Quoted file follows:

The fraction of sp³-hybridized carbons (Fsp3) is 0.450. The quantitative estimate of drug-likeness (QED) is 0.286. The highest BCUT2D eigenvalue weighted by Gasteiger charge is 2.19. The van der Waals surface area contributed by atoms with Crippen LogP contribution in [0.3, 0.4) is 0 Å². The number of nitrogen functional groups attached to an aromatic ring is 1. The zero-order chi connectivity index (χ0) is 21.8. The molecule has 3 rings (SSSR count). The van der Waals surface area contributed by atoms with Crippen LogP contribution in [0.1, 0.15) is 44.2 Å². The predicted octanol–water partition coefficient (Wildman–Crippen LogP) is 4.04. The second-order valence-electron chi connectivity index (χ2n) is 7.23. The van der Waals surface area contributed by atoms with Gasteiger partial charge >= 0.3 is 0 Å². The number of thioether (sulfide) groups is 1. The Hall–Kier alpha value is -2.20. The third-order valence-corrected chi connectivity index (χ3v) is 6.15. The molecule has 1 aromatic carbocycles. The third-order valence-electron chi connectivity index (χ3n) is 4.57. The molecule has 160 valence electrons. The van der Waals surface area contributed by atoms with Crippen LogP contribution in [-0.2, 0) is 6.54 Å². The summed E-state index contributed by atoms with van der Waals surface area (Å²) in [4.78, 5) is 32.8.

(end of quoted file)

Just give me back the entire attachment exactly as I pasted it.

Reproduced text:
The fraction of sp³-hybridized carbons (Fsp3) is 0.450. The quantitative estimate of drug-likeness (QED) is 0.286. The highest BCUT2D eigenvalue weighted by Gasteiger charge is 2.19. The van der Waals surface area contributed by atoms with Crippen LogP contribution in [0.3, 0.4) is 0 Å². The number of nitrogen functional groups attached to an aromatic ring is 1. The zero-order chi connectivity index (χ0) is 21.8. The molecule has 3 rings (SSSR count). The van der Waals surface area contributed by atoms with Crippen LogP contribution in [0.1, 0.15) is 44.2 Å². The predicted octanol–water partition coefficient (Wildman–Crippen LogP) is 4.04. The second-order valence-electron chi connectivity index (χ2n) is 7.23. The van der Waals surface area contributed by atoms with Gasteiger partial charge >= 0.3 is 0 Å². The number of thioether (sulfide) groups is 1. The Hall–Kier alpha value is -2.20. The third-order valence-corrected chi connectivity index (χ3v) is 6.15. The molecule has 1 aromatic carbocycles. The third-order valence-electron chi connectivity index (χ3n) is 4.57. The molecule has 160 valence electrons. The van der Waals surface area contributed by atoms with Crippen LogP contribution in [-0.2, 0) is 6.54 Å². The summed E-state index contributed by atoms with van der Waals surface area (Å²) in [4.78, 5) is 32.8.